A few very quick lessons that I learned about filming where dancers and musicians meet.
Lesson 1 – Watch out for flailing limbs/Let dancers know you are there. As photographers, we often do not have hulking gear as videographers do to warn dancers flailing dancers. When you see me from the back when I’m filming, I’m pretty sure I just look like my ordinary self schmuck self standing awkwardly (not unusual in my day to day habitat). In actuality, I’m trying to hold a very expensive but fragile camera very, very still WHILE keeping my peripheral vision aware of incoming bodies and arms.
What I’ve learned from those first wallet-defying experience is that instead of starting your recording then moving out of the way of dancers while filming, I now try to stake claim to a piece of dance floor real-state and making eye contact with the dancers around me. This let’s them know that, “hey i’m here”, and that I’m attempting to film around them. Doing this the hope is that dancers make a conscience effort of not crashing on top of me. Most of the time this is just enough to start filming without having to move so much.
The following video of Patrick Tevlin starts off with me tilting my head and torso (and therefore my arms which is attached to my camera) trying to avoid a not one but two couples.
Don’t stand so close to the speakers. Unless you have a directional microphone attached to your DSLR, more than likely you are just using your on camera mic. Here’s a very easy lesson that I seem to have a hard time remembering – don’t stand right next to the speakers. :( Just don’t do it.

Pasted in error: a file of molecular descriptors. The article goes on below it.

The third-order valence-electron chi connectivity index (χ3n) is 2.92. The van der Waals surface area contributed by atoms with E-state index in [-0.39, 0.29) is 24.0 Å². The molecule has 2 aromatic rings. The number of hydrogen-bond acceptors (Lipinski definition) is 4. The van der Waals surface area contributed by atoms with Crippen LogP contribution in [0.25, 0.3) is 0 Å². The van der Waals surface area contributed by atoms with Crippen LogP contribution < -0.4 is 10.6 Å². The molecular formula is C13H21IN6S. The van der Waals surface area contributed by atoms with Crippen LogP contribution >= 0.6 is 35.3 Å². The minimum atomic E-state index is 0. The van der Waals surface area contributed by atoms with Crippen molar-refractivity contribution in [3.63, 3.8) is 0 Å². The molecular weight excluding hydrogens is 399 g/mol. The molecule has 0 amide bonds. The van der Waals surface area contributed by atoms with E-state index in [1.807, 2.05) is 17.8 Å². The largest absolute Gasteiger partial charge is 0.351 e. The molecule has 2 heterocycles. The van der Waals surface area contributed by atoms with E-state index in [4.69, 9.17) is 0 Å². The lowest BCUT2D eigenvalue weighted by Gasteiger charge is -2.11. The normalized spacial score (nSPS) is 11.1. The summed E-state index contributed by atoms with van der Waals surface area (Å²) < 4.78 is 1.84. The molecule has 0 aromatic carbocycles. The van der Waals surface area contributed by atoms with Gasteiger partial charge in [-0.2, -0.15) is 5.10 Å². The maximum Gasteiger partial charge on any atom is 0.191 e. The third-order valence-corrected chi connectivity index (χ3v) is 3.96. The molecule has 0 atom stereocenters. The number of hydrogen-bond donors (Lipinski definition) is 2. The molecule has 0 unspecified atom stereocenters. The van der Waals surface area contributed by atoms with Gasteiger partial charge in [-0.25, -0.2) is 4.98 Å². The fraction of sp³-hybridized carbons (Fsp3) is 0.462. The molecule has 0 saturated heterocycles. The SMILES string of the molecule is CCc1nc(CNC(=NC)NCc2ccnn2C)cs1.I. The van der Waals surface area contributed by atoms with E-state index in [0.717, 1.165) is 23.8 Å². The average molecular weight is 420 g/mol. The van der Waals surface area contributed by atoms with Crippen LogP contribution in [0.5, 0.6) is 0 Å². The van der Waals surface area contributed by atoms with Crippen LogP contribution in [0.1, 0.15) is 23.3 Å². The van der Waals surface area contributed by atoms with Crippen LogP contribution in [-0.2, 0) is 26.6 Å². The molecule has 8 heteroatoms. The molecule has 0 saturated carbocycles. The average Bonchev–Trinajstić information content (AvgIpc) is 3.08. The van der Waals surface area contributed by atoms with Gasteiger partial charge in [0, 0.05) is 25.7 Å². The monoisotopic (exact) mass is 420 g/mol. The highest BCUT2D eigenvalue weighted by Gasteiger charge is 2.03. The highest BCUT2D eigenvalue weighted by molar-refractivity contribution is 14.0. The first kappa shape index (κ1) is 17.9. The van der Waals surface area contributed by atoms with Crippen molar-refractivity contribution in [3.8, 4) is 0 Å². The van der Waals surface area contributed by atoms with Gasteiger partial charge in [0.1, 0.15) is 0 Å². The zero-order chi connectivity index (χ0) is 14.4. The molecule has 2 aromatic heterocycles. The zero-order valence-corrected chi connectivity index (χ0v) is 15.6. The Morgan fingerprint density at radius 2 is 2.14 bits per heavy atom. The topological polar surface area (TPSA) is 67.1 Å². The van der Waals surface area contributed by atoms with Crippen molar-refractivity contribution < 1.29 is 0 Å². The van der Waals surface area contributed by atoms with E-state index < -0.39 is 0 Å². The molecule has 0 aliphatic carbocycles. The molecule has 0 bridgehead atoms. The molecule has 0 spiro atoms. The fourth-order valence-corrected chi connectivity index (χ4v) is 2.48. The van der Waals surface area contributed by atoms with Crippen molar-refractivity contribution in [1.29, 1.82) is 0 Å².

Ginger St. James @ Cadillac Lounge
Take some time and frame the shot. This is my curse and dilemma – I want to dance AND take photos AND take videos. Sometimes you have to sacrifice some time away from one of those activities so that you come out with something of quality.
The following video is of one of my favorite bands of all time – the Asylum Street Spankers. I was so AMPED just to hear them live that I just kind of ran up and pressed record on my camera without even thinking of what I was filming. This could have been a really great video memory of a memorable weekend experience but instead it’s below mediocre in terms of quality.
The right lens. Most dance venues are badly lit. Because of this, you need some great lens which will allow in some light without a direct source on the subject. Your best bet really are prime lens such as 35mm or 50mm in the 1.4/1.8 variety. I have not use a super wide angle lens but I assume they would be just as great (24mm 1.4). Trust me, your zoom lens will not cut it for most dance venues for video.